In recognition of Distracted Driving Awareness Month, AAA reminds motorists that according to the National Highway Traffic Safety Administration, an estimated 3,477 people were killed nationwide in motor vehicle crashes involving distracted drivers in 2015.
For the first time in nearly a decade, preliminary 2016 data estimates more than 40,000 people died in motor vehicle crashes last year in the United States and about 10 percent of those were due to distracted drivers. The 2016 U.S. death toll marks a 6-percent increase over 2015, and a 14-percent increase over 2014, the most dramatic two-year escalation since 1964, according to the National Safety Council.
The Oklahoma Highway Safety Office reports there were 682 traffic fatalities in Oklahoma in 2016 compared to 645 in 2015. The number of distracted drivers involved crashes in Oklahoma increased from 7,470 in 2014 to 8,012 in 2015, the last year for which statistics are available. Driver distraction figures are based largely on information volunteered by drivers and are undoubtedly low.
Distracted driving is any activity, such as grooming, eating, or the most common diversion – texting – that takes a driver’s attention off the road. AAA reminds motorists that not only is texting while driving unwise, it’s also against the law in Oklahoma.
AAA Oklahoma urges drivers to put the cellphones down not only in April, but all year. AAA’s annual Traffic Safety Culture Index (TSCI) released earlier this year, finds that young millennials are the riskiest drivers, with two in three drivers admitting to talking on a cell phone while driving.
According to the AAA survey:
- Drivers ages 19-24 were 1.6 times as likely as all drivers to report having read a text message or e-mail while driving (66.1 percent vs. 40.2 percent).
- Drivers ages 19-24 were nearly twice as likely as all drivers to report having typed or sent a text message or e-mail while driving (59.3 percent vs. 31.4 percent).
For several years running now, the TSCI has revealed a culture among U.S. drivers of “Do as I say, not as I do.” The same drivers who describe texting and other risky behavior as unacceptable, also admit to engaging in it.
“Alarmingly, some of the drivers ages 19-24 believe the risks they take behind the wheel aren’t a big deal,” said Chuck Mai, spokesman for AAA Oklahoma. “It’s critical that these drivers understand the potentially deadly consequences of engaging in these types of behaviors and that they change their attitudes in order to reverse the growing number of fatalities on our roads.”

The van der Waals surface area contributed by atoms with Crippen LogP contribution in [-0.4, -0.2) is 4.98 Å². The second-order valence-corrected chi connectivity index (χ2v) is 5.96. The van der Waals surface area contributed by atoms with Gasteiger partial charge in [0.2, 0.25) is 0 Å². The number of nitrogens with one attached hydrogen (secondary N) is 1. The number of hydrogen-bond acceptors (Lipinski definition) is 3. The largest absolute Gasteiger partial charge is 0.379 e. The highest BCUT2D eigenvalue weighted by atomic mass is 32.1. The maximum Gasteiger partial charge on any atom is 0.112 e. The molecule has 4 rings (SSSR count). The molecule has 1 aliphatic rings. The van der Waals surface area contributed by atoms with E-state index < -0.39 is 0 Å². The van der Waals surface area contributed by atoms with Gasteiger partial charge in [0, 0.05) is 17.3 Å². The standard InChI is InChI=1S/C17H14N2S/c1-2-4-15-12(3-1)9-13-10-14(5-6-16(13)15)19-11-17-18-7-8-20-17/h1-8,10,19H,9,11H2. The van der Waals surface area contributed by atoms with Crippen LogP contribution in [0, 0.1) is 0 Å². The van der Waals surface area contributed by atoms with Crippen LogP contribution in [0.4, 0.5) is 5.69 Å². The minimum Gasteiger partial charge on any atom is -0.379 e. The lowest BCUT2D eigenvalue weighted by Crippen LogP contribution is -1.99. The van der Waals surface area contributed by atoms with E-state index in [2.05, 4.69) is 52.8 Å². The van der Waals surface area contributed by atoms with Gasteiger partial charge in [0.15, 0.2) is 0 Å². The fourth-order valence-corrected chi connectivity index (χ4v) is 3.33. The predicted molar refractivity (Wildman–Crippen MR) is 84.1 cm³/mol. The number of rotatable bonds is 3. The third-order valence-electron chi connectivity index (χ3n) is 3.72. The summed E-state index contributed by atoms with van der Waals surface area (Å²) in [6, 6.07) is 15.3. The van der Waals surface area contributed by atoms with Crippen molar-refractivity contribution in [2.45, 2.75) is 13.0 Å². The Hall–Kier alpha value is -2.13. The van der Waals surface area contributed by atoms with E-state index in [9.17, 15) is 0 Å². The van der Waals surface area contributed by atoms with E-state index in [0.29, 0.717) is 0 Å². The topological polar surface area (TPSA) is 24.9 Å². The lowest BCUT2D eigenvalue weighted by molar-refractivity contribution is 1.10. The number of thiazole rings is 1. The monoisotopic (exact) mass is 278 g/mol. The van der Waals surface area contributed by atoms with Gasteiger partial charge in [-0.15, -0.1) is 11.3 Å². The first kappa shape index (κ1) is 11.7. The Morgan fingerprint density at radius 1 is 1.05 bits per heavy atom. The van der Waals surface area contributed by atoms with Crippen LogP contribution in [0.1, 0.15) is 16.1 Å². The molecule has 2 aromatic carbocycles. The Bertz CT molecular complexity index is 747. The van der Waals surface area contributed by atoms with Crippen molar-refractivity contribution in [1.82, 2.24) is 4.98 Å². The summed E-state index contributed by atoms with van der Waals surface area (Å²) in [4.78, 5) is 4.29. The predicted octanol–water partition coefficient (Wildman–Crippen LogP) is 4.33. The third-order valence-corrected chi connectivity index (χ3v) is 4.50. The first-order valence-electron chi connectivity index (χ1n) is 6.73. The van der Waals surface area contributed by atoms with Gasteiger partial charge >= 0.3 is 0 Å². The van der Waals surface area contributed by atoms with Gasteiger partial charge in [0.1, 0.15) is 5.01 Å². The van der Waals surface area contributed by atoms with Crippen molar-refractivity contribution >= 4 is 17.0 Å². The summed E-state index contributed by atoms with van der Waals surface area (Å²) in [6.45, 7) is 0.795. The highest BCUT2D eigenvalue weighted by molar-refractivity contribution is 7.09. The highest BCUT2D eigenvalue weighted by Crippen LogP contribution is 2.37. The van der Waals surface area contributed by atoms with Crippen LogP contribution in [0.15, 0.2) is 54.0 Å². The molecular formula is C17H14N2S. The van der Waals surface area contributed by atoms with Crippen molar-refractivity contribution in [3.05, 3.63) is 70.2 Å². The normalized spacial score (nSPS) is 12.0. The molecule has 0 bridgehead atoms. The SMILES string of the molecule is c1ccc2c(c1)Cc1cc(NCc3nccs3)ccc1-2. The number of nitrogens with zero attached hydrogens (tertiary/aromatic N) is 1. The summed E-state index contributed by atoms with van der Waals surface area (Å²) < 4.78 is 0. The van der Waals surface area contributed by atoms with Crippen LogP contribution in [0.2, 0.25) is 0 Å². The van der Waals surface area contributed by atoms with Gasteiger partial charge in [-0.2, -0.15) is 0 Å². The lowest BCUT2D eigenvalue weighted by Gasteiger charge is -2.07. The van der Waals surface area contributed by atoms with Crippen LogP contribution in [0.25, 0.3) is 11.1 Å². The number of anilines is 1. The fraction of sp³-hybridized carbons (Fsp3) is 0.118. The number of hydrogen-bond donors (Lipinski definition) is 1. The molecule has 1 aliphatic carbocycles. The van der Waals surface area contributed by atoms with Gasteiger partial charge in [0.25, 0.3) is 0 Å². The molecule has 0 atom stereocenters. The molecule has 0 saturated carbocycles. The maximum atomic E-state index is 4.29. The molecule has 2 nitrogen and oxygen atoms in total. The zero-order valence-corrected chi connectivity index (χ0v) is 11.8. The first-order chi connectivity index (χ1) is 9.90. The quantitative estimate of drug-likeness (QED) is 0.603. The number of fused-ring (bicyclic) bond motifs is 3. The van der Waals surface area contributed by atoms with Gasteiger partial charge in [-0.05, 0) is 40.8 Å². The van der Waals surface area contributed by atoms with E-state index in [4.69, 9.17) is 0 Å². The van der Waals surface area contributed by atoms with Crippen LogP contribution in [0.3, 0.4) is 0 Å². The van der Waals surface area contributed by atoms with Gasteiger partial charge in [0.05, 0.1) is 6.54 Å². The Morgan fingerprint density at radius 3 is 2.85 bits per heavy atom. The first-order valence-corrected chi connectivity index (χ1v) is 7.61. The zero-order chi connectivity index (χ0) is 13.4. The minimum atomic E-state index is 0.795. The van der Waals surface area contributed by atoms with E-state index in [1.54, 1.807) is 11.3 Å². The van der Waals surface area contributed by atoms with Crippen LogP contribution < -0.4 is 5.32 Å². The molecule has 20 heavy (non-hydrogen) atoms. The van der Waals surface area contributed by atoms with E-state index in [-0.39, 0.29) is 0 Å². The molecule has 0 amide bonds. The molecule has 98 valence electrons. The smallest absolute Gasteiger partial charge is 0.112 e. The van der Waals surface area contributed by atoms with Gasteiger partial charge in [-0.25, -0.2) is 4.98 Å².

Texting and driving requires motorists to take their eyes off the road, hands off the wheel, and mind off the task of driving. This is a recipe for a crash. AAA says your life and the lives of others you share the road with, depend on and deserve your full attention. Put the phone down, Mai said.
AAA research has found that the cognitive distraction of a conversation and using technology is more dangerous than first thought, and may distract drivers up to 27 seconds after they hang up the phone.
Tips for Safe Driving
- As a general rule, if you cannot devote your full attention to driving because of some other activity, it’s a distraction. Take care of it before or after your trip, not while you’re behind the wheel.
- Stow loose gear, possessions or other distractions that could roll around in the car so you don’t feel tempted to reach for them on the floor or the seat.
- Put aside your electronic devices. Do not use cellphones while driving – whether handheld or hands-free – except in absolute emergencies.
- Make vehicle adjustments before you begin your trip – address vehicle systems like GPS, seats, mirrors, climate controls and sound systems – before hitting the road.
Passengers can do a lot to help reduce the risk of distracted driving, too. If you’re riding shotgun, be a good passenger and help minimize distractions for the driver. If you see the driver is becoming distracted, speak up and offer assistance.
AAA’s Top Five Tips for Passengers
- Buckle up: Be sure to immediately buckle up once you get into the vehicle. This will avoid an unnecessary conversation later with the driver. The driver needs to concentrate on the task at hand – driving.
- Be a good co-pilot: Essentially, help drive the car. Support the driver by being an extra set of eyes, ears and hands. Ensure other passengers act responsibly. Remind the driver to put it down, don’t text and drive. Should an opportunity arise, offer to help.
- Stay awake: Although it can be tempting to doze off, keep the driver company and offer assistance when necessary. If your GPS isn’t working properly or the driver gets lost, your fully charged smartphone will help to safely navigate you to your destination.
- Don’t be a back-seat driver: Abstain from being negative and pointing out every little mistake. This adds to the driver’s stress level instead of easing it. Steer clear of agitating the driver. Remember, a calm driver is a safe driver.
Control your emotion: If you think there is emerging danger, control your impulses and reactions. Calmly let the driver know, but do not shout, grab the steering wheel or hand brake as this will only make things worse.